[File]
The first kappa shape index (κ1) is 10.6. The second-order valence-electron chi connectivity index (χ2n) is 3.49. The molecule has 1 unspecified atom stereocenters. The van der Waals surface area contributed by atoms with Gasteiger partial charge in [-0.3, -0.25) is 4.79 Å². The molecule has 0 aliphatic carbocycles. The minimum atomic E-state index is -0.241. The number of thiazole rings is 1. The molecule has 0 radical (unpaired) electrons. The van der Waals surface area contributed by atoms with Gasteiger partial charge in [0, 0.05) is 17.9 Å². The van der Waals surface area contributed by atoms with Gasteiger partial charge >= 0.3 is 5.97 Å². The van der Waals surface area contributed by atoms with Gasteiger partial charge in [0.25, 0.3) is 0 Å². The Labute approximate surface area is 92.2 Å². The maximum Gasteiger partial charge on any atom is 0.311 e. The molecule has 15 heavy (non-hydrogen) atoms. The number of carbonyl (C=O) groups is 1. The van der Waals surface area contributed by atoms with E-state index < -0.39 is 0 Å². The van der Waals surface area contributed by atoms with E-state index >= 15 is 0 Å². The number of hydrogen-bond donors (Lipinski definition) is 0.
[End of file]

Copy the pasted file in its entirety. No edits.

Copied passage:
The first kappa shape index (κ1) is 10.6. The second-order valence-electron chi connectivity index (χ2n) is 3.49. The molecule has 1 unspecified atom stereocenters. The van der Waals surface area contributed by atoms with Gasteiger partial charge in [-0.3, -0.25) is 4.79 Å². The molecule has 0 aliphatic carbocycles. The minimum atomic E-state index is -0.241. The number of thiazole rings is 1. The molecule has 0 radical (unpaired) electrons. The van der Waals surface area contributed by atoms with Gasteiger partial charge in [0, 0.05) is 17.9 Å². The van der Waals surface area contributed by atoms with Gasteiger partial charge >= 0.3 is 5.97 Å². The van der Waals surface area contributed by atoms with Gasteiger partial charge in [0.25, 0.3) is 0 Å². The Labute approximate surface area is 92.2 Å². The maximum Gasteiger partial charge on any atom is 0.311 e. The molecule has 15 heavy (non-hydrogen) atoms. The number of carbonyl (C=O) groups is 1. The van der Waals surface area contributed by atoms with E-state index < -0.39 is 0 Å². The van der Waals surface area contributed by atoms with E-state index >= 15 is 0 Å². The number of hydrogen-bond donors (Lipinski definition) is 0.